Tourism and the Last Two Years

Every two years, the Canadian Tourism Human Resource Council (CTHRC) conducts an in-depth labour study that looks at how Canada’s tourism sector will be affected by current labour conditions and the existing economic environment. The first in a series of reports, The Future of Canada’s Tourism Sector was released in June 2008. At that time, the tourism sector faced a worker shortage equal to 24,000 unfilled tourism jobs. In October of 2008, the number of people employed in Canada reached a record high of 17,215,800 and the unemployment rate stood at 6.2%.1 However, that was before the effects of the subprime mortgage crisis drove much of the world into recession. From October 2008 through August 2009, the number of jobs in Canada dropped by 414,000 and the unemployment rate rose to 8.7%.2 It was in the latter half of 2009, as the Canadian economy was beginning to recover, that the most recent tourism labour study was conducted. It found that the number of surplus workers available to the tourism industry could fill 34,000 jobs. However, it was expected that as the economy recovered, job creation would reduce that surplus. Based on current trends, it was predicted that by 2012 tourism jobs would once again be going unfilled due to a lack of workers. The full report, The Future of Canada’s Tourism Sector: Economic Recession only a Temporary Reprieve from Labour Shortages, is available as a free download on the CTHRC website.

Since August of 2009, 563,900 jobs have been created in Canada although unemployment is still above its pre-recession level. Tourism has recovered as well; the number of jobs in tourism fell 0.6% in 2009 but rebounded by 1.0% in 2010.  This is good news, yet a great deal of uncertainty about the future remains. Canada has seen relative economic stability which should create continued growth in domestic tourism and spending by local residents. The agreement with China on Approved Destination Status, which allows Canadian tourism agencies to market directly to Chinese consumers, also bodes well for growth in that market. The outlook for other international tourism markets is more problematic. Financial instability in Europe and the United States has negatively affected travel to Canada, and the number of visitors from those markets has been further hampered by a rising Canadian dollar. In August of 2009, the Canadian dollar stood at $0.85 per US dollar but now stands at $1.01, making travel to Canada more costly and decreasing the country’s appeal as a tourism destination.

The interaction of two trends allows for the prediction of labour shortages and surpluses; economic trends, which have seen significant volatility and demographics, which are more stable. In Canada, labour force growth is expected to slow as the baby boomers retire. The labour force is also expected to become older. The percentage of the labour force over the age of 55 increased from 10% in 2001 to 17% in 2009 and could reach 24% by 2021.3  As they exit the workforce, retired baby boomers will continue to create demand for tourism products. They will travel within the country, make use of entertainment facilities, and eat at local restaurants. While there may be a shift towards seniors working past 65, this may be irrelevant for tourism if the sector continues to rely heavily upon young workers to fill front-line jobs.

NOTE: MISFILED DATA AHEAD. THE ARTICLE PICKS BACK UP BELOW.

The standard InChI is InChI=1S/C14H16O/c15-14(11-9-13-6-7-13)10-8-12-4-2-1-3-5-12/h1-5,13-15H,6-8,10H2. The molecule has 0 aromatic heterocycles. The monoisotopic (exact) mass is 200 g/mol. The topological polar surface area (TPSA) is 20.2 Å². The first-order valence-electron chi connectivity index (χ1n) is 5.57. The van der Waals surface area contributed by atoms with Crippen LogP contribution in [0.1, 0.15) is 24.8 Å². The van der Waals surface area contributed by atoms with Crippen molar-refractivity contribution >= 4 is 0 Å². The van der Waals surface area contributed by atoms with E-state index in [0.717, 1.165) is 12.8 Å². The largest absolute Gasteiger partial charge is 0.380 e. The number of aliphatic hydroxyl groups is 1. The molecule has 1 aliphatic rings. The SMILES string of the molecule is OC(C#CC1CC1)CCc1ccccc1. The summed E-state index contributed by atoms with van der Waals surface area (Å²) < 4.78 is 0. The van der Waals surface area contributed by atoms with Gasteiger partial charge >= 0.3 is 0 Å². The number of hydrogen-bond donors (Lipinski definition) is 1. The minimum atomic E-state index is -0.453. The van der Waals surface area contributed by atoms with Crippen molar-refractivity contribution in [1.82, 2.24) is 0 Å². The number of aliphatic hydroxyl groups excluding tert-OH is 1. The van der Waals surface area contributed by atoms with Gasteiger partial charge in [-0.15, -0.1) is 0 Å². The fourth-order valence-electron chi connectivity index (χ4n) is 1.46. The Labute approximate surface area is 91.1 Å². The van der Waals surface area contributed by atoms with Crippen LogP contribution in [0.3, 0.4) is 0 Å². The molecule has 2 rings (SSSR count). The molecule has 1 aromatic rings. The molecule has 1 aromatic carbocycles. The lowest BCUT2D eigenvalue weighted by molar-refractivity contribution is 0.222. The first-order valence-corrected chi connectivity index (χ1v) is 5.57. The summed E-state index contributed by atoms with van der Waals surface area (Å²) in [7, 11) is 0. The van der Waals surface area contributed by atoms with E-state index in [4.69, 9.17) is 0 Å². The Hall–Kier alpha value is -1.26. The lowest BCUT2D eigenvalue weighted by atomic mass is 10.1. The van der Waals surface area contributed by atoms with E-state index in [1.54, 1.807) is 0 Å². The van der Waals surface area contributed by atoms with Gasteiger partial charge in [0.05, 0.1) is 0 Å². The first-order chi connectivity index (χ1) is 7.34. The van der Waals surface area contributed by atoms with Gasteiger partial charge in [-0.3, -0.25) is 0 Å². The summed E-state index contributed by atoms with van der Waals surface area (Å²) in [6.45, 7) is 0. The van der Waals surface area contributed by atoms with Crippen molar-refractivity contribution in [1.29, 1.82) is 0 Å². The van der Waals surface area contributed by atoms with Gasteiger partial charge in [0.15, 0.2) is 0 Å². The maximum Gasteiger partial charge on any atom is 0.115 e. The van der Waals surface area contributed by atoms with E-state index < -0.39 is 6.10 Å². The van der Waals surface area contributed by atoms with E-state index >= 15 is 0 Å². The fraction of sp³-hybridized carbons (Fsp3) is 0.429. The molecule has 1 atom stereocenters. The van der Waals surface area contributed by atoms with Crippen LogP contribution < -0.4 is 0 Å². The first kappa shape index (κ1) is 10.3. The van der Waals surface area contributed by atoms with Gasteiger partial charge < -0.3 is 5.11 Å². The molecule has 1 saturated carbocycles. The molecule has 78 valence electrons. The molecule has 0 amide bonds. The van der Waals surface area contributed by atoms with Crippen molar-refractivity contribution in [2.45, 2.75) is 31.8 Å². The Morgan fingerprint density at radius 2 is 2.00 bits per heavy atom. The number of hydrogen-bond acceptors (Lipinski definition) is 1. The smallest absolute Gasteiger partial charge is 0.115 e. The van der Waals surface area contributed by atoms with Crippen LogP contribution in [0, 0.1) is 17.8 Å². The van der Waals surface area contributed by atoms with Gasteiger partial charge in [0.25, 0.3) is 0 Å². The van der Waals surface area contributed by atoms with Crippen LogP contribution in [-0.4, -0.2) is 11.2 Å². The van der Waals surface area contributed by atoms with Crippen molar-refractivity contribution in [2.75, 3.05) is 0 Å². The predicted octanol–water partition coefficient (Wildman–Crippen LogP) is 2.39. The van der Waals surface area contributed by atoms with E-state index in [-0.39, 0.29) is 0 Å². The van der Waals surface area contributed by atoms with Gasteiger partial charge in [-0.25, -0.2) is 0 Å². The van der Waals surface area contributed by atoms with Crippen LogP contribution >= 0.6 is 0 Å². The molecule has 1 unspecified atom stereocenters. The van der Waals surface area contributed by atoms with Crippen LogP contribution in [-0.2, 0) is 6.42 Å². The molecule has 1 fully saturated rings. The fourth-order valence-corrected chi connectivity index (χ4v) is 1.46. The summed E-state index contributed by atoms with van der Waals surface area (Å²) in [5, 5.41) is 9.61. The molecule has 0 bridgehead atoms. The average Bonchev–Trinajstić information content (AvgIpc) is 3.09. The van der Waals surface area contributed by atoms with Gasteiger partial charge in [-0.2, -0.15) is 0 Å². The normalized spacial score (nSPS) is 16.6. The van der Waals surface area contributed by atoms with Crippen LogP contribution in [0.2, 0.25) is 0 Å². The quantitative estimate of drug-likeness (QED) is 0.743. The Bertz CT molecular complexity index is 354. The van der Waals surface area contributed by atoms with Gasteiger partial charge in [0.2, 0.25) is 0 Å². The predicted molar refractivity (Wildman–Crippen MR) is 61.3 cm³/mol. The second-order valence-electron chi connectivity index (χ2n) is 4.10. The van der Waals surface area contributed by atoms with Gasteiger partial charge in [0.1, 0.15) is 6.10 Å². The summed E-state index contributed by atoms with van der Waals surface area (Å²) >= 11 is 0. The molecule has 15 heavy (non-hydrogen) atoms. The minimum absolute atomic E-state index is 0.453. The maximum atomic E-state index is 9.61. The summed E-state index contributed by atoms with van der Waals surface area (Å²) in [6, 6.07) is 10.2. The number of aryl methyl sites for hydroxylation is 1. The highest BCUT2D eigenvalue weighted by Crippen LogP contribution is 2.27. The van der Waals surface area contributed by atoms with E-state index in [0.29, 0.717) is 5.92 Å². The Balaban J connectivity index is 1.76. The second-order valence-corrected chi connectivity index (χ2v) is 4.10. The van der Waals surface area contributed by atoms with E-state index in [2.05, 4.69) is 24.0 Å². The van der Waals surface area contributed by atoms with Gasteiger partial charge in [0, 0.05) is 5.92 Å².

It is the convergence of increased tourism demand and slowing labour growth that creates shortages.  Continued growth of demand for tourism products has the potential to create tourism jobs at a compound annual growth rate of 1.9% per annum between 2011 and 2015. That is, if employees can be found to fill them; demographic projections suggest that supply will fall short of demand.

To ensure it has the most up-to-date information, the CTHRC continues to update its outlook on current and future tourism labour conditions. In order to provide input, tourism operators can participate in this year’s Tourism Outlook and Labour Issues Survey. The survey will take about five minutes. To take the survey, click on this link. Twelve regional focus groups will also be conducted this November. If you would be interested in participating in one of these focus groups please email Calum MacDonald at

1 Statistics Canada. 2008-11-07, Labour Force Survey. 71-001-X, October 12 – 18, 2008.
2 Statistics Canada. 2009-09-04, Labour Force Survey. 71-001-X, August 9 – 15, 2009.
3 Statistics Canada. 2011 Canadian Economic Observer: Projected trends to 2031 in the Canadian Labour Force., 11-010-XIB, Vol. 20, no. 6, 3.1